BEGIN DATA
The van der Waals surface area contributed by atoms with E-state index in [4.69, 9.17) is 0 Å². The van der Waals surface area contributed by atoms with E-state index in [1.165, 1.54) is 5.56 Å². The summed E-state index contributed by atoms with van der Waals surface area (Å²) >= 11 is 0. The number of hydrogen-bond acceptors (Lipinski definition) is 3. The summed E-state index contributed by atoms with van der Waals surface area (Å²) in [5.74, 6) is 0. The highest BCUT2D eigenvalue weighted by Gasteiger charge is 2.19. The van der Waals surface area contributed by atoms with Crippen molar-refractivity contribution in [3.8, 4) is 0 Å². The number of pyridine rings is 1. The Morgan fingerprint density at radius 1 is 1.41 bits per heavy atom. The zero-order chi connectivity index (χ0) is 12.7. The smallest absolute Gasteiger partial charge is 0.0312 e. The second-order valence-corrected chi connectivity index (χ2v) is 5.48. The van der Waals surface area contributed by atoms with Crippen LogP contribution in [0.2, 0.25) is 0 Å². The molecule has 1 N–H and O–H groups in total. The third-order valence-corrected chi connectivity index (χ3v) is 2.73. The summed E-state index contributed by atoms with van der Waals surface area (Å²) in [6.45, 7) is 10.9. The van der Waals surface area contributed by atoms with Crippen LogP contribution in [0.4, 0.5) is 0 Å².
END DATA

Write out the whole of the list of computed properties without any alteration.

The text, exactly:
The van der Waals surface area contributed by atoms with E-state index in [4.69, 9.17) is 0 Å². The van der Waals surface area contributed by atoms with E-state index in [1.165, 1.54) is 5.56 Å². The summed E-state index contributed by atoms with van der Waals surface area (Å²) >= 11 is 0. The number of hydrogen-bond acceptors (Lipinski definition) is 3. The summed E-state index contributed by atoms with van der Waals surface area (Å²) in [5.74, 6) is 0. The highest BCUT2D eigenvalue weighted by Gasteiger charge is 2.19. The van der Waals surface area contributed by atoms with Crippen molar-refractivity contribution in [3.8, 4) is 0 Å². The number of pyridine rings is 1. The Morgan fingerprint density at radius 1 is 1.41 bits per heavy atom. The zero-order chi connectivity index (χ0) is 12.7. The smallest absolute Gasteiger partial charge is 0.0312 e. The second-order valence-corrected chi connectivity index (χ2v) is 5.48. The van der Waals surface area contributed by atoms with Crippen LogP contribution in [0.2, 0.25) is 0 Å². The molecule has 1 N–H and O–H groups in total. The third-order valence-corrected chi connectivity index (χ3v) is 2.73. The summed E-state index contributed by atoms with van der Waals surface area (Å²) in [6.45, 7) is 10.9. The van der Waals surface area contributed by atoms with Crippen LogP contribution in [0.4, 0.5) is 0 Å².